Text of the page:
Homer's Historical Impact Of The Iliad

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Transcending almost 3000 years of time with its emotional resonance, integrity, and relevance to both the Ancient and Modern world, the Iliad is arguably one of the most outstanding poetic feats in the history of Western literature, praised explicitly throughout the ages by esteemed historians and scholars alike. Between its undeniable influence on Alexander the Great and it’s correlation to Rome, the Iliad certainly has a lot to say about the ancient world that so quickly embraced it’s epic tale of love and war.

Whilst the Iliad has had a varying impact on a large degree of historical figures throughout ancient history, perhaps one of the most significant is that of Alexander the Great, an ancient king of Macedon, largely regarded as one
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The Romans themselves, and later a Roman poet, Virgil, also stand among those notables in ancient history whom Homer’s epic had a significant historical impact on. Supposedly, after fleeing Troy at the end of the war, a Trojan by the name of Aeneas, who was briefly mentioned in the Iliad, went on to become a progenitor of Rome. This myth provided a basis to Roman mythology, and by extension introduced the founding myth of Romulus and Remus, meaning that the Romans eagerly adopted the Trojans as their ancestors by default. Whilst a vast number of people had contributed to the legend of Aeneas throughout history, it was Virgil who assembled the myth together in his very own epic, the Aeneid, which he modeled after both the Iliad and the Odyssey. Rome’s legendary history, essentially spawned from Homer, is a further testimony to the monumental significance of the Iliad throughout the ancient …show more content…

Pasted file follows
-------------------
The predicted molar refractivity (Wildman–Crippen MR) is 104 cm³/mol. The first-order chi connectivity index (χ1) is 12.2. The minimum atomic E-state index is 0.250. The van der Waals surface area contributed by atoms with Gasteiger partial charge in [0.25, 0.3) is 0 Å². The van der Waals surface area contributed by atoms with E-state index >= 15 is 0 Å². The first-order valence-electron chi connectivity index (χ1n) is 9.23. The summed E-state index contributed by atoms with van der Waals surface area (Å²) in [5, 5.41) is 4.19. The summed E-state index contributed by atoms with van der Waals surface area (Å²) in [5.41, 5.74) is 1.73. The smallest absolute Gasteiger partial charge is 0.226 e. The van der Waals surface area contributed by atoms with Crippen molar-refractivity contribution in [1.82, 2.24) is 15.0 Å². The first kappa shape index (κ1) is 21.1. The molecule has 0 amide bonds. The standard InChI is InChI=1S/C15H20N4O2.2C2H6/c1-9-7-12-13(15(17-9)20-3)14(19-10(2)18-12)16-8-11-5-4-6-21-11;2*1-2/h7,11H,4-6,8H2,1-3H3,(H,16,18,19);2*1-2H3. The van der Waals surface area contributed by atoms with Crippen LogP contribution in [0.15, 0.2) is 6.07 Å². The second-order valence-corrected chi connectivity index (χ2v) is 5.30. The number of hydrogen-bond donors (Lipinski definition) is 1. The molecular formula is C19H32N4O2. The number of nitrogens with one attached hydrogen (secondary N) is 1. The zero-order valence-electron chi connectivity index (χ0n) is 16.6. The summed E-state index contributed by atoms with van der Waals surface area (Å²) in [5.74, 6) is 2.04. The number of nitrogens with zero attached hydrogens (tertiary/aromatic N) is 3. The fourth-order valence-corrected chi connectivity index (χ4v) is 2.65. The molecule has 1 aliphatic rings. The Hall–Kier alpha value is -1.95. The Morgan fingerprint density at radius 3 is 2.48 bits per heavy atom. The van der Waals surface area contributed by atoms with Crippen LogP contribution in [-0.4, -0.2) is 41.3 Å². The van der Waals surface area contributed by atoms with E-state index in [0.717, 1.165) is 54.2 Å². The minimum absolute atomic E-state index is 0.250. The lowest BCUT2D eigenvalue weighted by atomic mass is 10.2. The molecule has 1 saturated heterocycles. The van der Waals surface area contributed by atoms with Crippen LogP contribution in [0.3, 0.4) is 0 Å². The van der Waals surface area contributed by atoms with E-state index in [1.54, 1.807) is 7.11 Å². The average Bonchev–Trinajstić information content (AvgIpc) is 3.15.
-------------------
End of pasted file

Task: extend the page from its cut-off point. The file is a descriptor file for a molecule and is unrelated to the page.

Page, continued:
The Iliad is exceptionally powerful as it addresses post-conflict destruction, unwilling soldiers forced to serve under incompetent superiors, young fighters who are both renowned and destroyed at once, and the merciless atrocities committed on civilians, all of which are relevant aspects even in modern warfare. In fact, many people in history have turned to the Iliad in times of war, no less today than they have in the ancient world. A soldier in World War I, Patrick Shaw-Stuart, who died in battle in 1917, composed a poem shortly before arriving in Gallipoli, entitled Achilles in the trenches. He croons, “Oh Hell of ships and cities / Hell of men like me / Fatal second Helen / Why must I follow thee?” By nicknaming the war “Fatal second Helen”, the poet insinuates that it is more-or-less a predetermined repeat of the Trojan War — a waste of men, a conflict fought for no purpose, a given death sentence. Similarly, A French scholar, Simone Weil, wrote in 1939 as she anticipated World War II that the Iliad was “the purest and the loveliest of mirrors” because it shows how war “turns man into a thing in the most literal sense: it makes a corpse out of him.”3 Rachel Bespaloff, a Ukrainian-French philosopher, also heavily identified with what she called the profound, more human side of the Iliad — that is, the suffering and

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